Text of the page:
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Career profile: Town Planner

Model used for town planning in BerlinWhen hundreds of thousands of people live in a city, someone has to work out where to put everything. That’s the job of town planners.

Town planners are employed by the local government to work out how towns, villages and cities should be built and developed. This means balancing lots of different requirements, such as industry, housing, transport and the environment.

The best known element of town planning is planning permission: anyone wishing to build a new building, or make big changes to an existing one, must apply for permission first. However, town planners are responsible for many more decisions than this.

As well as working out what the town requires and balancing the demands of different groups, there are lots of other things that town planners need to take into account:

  • Law: There are laws about certain elements of town planning. Some of these will restrict what planners can do, while others will give them new powers.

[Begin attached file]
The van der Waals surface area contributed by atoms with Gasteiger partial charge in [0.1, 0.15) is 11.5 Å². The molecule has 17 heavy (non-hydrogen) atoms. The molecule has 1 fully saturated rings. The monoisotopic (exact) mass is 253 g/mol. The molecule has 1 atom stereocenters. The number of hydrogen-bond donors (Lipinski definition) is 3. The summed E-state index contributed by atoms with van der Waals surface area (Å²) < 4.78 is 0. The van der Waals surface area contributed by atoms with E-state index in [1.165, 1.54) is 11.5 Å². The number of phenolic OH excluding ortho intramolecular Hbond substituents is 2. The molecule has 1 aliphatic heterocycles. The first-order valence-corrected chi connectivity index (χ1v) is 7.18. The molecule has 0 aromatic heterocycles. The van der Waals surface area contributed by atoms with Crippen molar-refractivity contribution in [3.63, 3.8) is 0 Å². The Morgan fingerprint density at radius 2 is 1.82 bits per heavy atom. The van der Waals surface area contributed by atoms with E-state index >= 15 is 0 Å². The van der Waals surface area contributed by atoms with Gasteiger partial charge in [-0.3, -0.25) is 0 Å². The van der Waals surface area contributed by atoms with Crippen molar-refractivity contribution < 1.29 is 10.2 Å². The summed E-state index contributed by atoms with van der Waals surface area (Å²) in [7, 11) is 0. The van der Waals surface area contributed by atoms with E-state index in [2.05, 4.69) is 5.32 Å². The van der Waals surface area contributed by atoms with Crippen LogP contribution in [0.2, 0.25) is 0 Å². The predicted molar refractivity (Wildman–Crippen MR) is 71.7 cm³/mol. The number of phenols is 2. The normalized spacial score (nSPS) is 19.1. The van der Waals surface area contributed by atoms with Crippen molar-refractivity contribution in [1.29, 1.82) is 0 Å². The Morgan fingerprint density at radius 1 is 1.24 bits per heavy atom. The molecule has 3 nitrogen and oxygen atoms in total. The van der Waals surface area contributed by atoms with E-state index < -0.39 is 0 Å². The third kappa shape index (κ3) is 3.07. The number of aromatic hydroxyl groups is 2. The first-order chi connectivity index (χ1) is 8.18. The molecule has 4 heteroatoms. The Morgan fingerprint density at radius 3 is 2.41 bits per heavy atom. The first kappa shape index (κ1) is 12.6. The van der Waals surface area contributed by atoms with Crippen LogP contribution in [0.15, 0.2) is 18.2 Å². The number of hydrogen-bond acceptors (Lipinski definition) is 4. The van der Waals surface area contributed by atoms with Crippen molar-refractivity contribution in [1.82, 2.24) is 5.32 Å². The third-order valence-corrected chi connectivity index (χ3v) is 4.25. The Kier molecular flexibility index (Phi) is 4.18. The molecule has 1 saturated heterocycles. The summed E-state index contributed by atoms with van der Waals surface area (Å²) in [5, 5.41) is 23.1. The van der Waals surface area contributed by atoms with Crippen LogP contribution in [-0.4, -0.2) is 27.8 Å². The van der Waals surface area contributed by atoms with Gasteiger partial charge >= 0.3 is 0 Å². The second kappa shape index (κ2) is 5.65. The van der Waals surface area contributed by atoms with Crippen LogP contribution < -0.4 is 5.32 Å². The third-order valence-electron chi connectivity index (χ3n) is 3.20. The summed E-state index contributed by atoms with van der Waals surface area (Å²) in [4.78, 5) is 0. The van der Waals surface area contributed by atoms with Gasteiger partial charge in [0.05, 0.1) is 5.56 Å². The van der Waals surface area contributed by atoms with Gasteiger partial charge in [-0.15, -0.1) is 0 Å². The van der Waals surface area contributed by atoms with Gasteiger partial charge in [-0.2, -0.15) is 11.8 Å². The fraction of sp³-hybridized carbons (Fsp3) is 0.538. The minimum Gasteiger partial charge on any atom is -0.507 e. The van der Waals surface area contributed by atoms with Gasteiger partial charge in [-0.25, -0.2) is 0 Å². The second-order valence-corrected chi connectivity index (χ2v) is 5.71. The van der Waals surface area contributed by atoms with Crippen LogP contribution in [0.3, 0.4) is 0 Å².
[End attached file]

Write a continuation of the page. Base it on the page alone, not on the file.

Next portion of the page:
• Government policy: The government will sometimes make recommendations for areas town planners should focus on. For example, when “green belts” were introduced they were not required by law but were encouraged by the government.
  • Resources and budgeting: It doesn’t matter how good your plan is if there isn’t enough money, space, time or material to put it into action.

Town planners need skills including:

  • Research and data analysis, to understand the needs of the town
  • IT skills, for things like design or geographical information systems (GIS)
  • Communication, in order to write reports, present recommendations and negotiate with businesses and other interest groups

What training do I need?

The Royal Town Planning Institute accredits courses for town planners, and some universities offer accredited courses as an undergraduate degree. There are also accredited postgraduate degrees. A geography degree is likely to help you get on a RTPI-accredited course, but other degrees also offer a way in, including economics, sociology, law or politics.

It’s also a good idea to get some planning experience before you apply for an accredited course. You could try to get work experience or a summer job in your local authority’s planning department, for example.

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